Great teams don’t source their greatness from being completely the same. Rather, they’re diverse. They have different sets of strengths and weaknesses. And they know how to work together despite what makes them unique. If we want to get really big things done, collaboration is required. This comes in all forms – we collaborate within our own teams, across departments, and sometimes even with external colleagues. That’s why we’re partnering with Microsoft Teams—to help you master the strategies to collaborate with anyone, so you’re guaranteed to have more success.
Teamwork requires flexibility. I remember the first time I worked with a team that was wildly different than me. I was a part of a group of creatives, emotionally forthcoming, dreamers who knew how to get shit done. And I was tasked with overseeing a project that included managing a team of engineers, who were structured in their thinking and very discerning in their timelines and guarantees, and who also knew how to get shit done. A question as simple as “When can we have this feature built by” launched me into a half hour discussion on how no timeline can be accurately promised (and my frustration followed suit). It was the first time I’d come face-to-face with my own rigidness in thinking and process. I had to take time to understand this team’s flow and tendencies in order to make the project a success.
But great ideas, and brilliant outcomes, are born from coming together as a team...across teams. Whether you’re working with a new set of freelancers for the first time or collaborating with teams of hundreds of people, you’re bound to come across someone from a team who works and thinks differently than you do. Person to person and team to team, adjusting tools, methods, and strategies will help you get and stay on the same page with your coworkers.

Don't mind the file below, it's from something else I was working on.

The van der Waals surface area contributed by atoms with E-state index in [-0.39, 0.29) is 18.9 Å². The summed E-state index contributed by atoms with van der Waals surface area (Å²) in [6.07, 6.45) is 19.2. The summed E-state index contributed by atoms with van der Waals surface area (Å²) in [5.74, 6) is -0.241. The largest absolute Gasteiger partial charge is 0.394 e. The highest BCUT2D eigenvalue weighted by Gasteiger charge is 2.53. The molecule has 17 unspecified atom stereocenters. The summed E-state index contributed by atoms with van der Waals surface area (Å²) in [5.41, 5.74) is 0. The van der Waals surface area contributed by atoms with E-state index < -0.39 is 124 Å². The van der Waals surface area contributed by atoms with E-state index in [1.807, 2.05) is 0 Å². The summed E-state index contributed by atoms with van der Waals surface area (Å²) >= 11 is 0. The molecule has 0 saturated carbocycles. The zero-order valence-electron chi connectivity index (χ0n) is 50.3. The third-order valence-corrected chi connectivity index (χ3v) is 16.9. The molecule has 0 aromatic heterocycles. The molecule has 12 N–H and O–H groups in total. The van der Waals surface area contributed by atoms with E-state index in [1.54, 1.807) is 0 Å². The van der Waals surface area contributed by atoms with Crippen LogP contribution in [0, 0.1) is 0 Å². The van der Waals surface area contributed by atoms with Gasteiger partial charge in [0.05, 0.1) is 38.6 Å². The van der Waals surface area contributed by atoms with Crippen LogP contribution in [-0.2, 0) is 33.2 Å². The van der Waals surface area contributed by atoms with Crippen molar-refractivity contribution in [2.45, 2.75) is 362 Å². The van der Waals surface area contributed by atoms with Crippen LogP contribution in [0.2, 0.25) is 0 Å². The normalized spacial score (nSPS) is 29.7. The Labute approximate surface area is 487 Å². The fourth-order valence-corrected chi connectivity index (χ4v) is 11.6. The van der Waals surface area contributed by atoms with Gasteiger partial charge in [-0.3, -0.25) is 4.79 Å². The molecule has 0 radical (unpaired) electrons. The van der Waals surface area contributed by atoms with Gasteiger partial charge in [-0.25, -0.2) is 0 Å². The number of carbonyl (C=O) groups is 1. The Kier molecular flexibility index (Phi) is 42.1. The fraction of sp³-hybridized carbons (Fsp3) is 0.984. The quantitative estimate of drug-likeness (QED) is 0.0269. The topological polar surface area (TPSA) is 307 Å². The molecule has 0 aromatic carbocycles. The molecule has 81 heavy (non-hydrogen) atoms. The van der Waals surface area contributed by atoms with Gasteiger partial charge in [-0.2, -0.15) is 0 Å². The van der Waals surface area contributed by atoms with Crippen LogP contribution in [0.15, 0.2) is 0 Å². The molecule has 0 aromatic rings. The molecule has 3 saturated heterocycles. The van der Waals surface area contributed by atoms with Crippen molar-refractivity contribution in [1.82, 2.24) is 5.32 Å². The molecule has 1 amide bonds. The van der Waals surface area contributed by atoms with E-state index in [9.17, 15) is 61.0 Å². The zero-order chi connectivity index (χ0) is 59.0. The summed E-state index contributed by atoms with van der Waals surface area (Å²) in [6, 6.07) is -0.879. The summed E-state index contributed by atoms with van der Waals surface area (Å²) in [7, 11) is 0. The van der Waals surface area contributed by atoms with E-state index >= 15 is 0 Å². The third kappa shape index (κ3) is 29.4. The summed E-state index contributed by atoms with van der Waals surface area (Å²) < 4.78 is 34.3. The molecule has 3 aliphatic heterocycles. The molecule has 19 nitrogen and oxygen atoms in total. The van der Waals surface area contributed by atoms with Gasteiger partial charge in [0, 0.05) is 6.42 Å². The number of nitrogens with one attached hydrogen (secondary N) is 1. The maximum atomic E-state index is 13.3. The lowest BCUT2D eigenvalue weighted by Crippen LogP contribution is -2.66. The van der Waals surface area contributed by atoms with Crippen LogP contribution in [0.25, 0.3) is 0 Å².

Here are a few ideas that will help you collaborate across any team:
Work to Understand Them – “The Work” of collaborating across teams isn’t just the day-to-day deliverables. It’s working to understand the personality behind who you’re dealing with. Super effective team collaboration is built on trust. Think about it: if you’ve ever been on a great team (personally, professionally, for fun), there’s this unspoken trust factor. You depend on your team to do what they said they’re going to do, to deliver on their goals and due dates, and provide a certain level of excellence. Much of the collaboration that breaks down across teams happens because we don’t have the shared experience or trust built up with these other people that we’re working with. To better understand and get to know them in order to build this trust, you can consider:
How does their mind work? Dawna Markova and Angie McArthur have broken down the talents and mind maps in a book call Collaborative Intelligence – it can help you understand both yourself and those you’re working with. It’s really simple and easy to understand. And it easily categorizes someone’s talents in 4 different categories: Relational, Innovative, Analytic, and Procedural. Those words alone give you an insight into how someone may be approaching a problem or a project. If you want to better know yourself, the people you’re collaborating with, and how each of their minds work, consider taking this quiz created by that team.
What are their strengths and weaknesses? To collaborate with different teams, you’ll want to understand who should be on first and for what. You don’t want to throw someone you’ve rarely worked with to present on your cross-team ideas if they hate being in front of people. Take the time to understand what the people you’re now collaborating with bring to the table.